Difficulty Level 2/5
Twitter, in addition to being a wonderland of teenage girls, is home to a mind-boggling number of writers. Poets, essayists, journalists, writers of all ilk promote their work and talk shop across the platform. More and more, the writers with the biggest followings treat tweets not just as promotion but as an extension of their art. That is to say, these writers are composing tweets in the same way they compose their essays, poems or stories: as literature. The proof of their success is in their retweets.
If you think about it, it makes sense. The tweet is a small, condensed burst of language. The best tweeters make the most of their 140-characters by making their joke or crafting their image in a single sound bite. Perhaps the two best poet-tweeters in the universe are Joshua Jennifer Espinoza and Patricia Lockwood. Behold:
The best poems and the best tweets do the same thing: say a lot in a little space. The tweet-as-poem often includes a play on words or a pun, thus doubling up the amount of meaning without adding a single character:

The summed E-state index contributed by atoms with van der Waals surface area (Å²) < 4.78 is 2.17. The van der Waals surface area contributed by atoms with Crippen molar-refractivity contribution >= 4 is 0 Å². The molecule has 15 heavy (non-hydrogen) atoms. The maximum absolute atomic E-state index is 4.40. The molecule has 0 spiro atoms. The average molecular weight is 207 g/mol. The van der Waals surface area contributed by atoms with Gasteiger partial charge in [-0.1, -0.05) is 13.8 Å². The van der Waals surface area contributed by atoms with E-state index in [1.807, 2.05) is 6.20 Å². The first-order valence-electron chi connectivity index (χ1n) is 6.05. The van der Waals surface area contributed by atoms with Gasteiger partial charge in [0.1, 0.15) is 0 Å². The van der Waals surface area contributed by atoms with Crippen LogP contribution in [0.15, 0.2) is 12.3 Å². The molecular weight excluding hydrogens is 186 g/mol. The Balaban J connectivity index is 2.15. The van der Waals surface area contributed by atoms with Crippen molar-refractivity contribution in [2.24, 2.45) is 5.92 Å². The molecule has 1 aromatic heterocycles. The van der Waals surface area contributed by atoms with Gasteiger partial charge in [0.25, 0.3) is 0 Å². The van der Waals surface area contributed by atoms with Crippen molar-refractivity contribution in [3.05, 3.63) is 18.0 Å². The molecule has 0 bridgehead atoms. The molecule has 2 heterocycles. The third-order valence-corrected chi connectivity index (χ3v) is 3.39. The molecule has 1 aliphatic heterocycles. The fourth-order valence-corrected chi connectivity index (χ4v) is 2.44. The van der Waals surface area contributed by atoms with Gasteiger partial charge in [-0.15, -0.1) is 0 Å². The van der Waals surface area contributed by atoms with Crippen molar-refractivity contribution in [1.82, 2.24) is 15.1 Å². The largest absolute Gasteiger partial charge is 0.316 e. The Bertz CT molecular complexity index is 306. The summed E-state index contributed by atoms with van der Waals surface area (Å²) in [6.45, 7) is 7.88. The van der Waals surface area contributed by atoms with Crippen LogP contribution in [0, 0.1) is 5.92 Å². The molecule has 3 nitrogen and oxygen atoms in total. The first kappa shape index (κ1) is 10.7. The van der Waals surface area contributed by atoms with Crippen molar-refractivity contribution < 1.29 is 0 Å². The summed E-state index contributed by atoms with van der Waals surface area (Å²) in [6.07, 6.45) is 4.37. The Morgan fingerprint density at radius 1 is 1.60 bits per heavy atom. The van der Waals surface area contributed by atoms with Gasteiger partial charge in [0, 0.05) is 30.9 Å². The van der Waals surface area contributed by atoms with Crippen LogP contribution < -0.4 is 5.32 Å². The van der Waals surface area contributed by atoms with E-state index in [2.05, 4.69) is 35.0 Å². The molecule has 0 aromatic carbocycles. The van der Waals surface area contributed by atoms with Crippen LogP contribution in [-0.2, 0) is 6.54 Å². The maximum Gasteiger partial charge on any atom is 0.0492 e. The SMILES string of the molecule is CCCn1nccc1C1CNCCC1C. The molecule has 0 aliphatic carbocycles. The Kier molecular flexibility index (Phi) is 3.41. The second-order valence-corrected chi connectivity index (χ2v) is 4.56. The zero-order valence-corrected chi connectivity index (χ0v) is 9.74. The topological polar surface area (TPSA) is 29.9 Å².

The images of the Twitter poem are sparse but concrete:
Your task today is to write the perfect tweet. That tweet may be a single perfect image or a joke based on word play. It could be lineated or just a single line of poetry. Tag your twitter poems with #flashbangpgh and we’ll retweet them as we see them. We’ll do a roundup on the blog later in the week with all the poems, too, so you can see them all conveniently in one place.
Didn’t know we were on twitter? Follow us at @flashbangpgh. We’ll follow you back.
Join us in person in Pittsburgh on April 26th at the East End Book Exchange for the Poem-A-Thon Write-In and Reading.